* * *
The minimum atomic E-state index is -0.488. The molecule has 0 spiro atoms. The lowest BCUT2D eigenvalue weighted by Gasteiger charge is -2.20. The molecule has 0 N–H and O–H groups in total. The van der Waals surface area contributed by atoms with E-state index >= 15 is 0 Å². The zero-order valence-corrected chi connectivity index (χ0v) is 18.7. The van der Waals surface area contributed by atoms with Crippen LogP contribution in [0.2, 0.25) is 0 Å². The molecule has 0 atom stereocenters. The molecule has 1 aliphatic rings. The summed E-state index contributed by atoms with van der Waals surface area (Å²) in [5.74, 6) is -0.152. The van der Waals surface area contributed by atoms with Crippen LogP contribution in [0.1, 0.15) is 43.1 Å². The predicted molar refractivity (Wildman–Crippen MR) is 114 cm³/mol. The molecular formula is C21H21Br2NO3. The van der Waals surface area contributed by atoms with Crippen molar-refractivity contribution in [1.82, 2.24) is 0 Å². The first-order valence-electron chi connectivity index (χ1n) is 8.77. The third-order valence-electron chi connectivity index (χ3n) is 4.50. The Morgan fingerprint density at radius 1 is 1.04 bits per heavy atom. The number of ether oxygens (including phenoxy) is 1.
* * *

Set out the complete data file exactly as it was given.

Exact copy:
The minimum atomic E-state index is -0.488. The molecule has 0 spiro atoms. The lowest BCUT2D eigenvalue weighted by Gasteiger charge is -2.20. The molecule has 0 N–H and O–H groups in total. The van der Waals surface area contributed by atoms with E-state index >= 15 is 0 Å². The zero-order valence-corrected chi connectivity index (χ0v) is 18.7. The van der Waals surface area contributed by atoms with Crippen LogP contribution in [0.2, 0.25) is 0 Å². The molecule has 0 atom stereocenters. The molecule has 1 aliphatic rings. The summed E-state index contributed by atoms with van der Waals surface area (Å²) in [5.74, 6) is -0.152. The van der Waals surface area contributed by atoms with Crippen LogP contribution in [0.1, 0.15) is 43.1 Å². The predicted molar refractivity (Wildman–Crippen MR) is 114 cm³/mol. The molecular formula is C21H21Br2NO3. The van der Waals surface area contributed by atoms with Crippen molar-refractivity contribution in [1.82, 2.24) is 0 Å². The first-order valence-electron chi connectivity index (χ1n) is 8.77. The third-order valence-electron chi connectivity index (χ3n) is 4.50. The Morgan fingerprint density at radius 1 is 1.04 bits per heavy atom. The number of ether oxygens (including phenoxy) is 1.